Social Comparison and Envy on Social Media: A Critical Review
Social media is fraught with users comparing themselves to others in terms of work, leisure, travel, health or appearance, which typically has been associated with social media users’ negative feelings about themselves.
However, more recent research shows that social media comparison is not as straightforward as previously thought. In some instances, social media users envying others on the platform can positively influence their own well-being.
According to University of Florida College of Journalism and Communications Advertising Associate Professor Benjamin Johnson and colleague Adrian Meier, newer studies show that social media envy can inspire or motivate users to make changes for the better, such as through improved health, fitness, professional development or the advent of new leisure activities.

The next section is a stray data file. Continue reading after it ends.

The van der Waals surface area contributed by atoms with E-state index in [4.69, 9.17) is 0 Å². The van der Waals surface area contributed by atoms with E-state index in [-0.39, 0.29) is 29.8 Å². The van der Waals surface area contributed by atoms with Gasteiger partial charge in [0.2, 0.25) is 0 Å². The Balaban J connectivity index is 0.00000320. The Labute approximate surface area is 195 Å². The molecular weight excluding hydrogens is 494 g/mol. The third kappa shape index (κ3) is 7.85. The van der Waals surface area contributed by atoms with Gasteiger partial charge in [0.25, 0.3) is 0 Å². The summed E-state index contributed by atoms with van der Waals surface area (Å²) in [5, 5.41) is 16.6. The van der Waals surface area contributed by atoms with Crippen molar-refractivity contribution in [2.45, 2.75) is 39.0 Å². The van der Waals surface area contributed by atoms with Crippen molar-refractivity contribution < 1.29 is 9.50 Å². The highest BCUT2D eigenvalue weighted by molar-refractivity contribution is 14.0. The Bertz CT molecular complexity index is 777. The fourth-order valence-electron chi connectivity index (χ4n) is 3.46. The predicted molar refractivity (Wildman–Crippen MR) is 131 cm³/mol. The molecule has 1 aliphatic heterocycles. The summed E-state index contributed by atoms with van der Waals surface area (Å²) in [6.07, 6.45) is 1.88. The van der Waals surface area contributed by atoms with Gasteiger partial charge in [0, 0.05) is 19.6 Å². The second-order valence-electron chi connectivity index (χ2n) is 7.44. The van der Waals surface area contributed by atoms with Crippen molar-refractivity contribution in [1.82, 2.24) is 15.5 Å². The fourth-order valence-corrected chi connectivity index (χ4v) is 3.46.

Based on a review of existing research, the authors found that most research in this area does not consider key factors, including whether social media comparison impacts users similarly to face-to-face interactions, what specifically causes social media effects, and how a user’s sense of agency and self can influence social media effects.
The researchers recommend that future studies use less biased data collection tools. They should also consider social media users’ behavior, selective exposure, and selective attention when identifying the positive or negative impacts of social media comparison.
The original article, “Social Comparison and Envy on Social Media: A Critical Review,” was published in Current Opinion in Psychology in Volume 45, June 2022. The article is part of a special theme topic on social media and well-being.
Authors: Adrian Meier, Benjamin Johnson
This summary was written by Dana Hackley, Ph.D.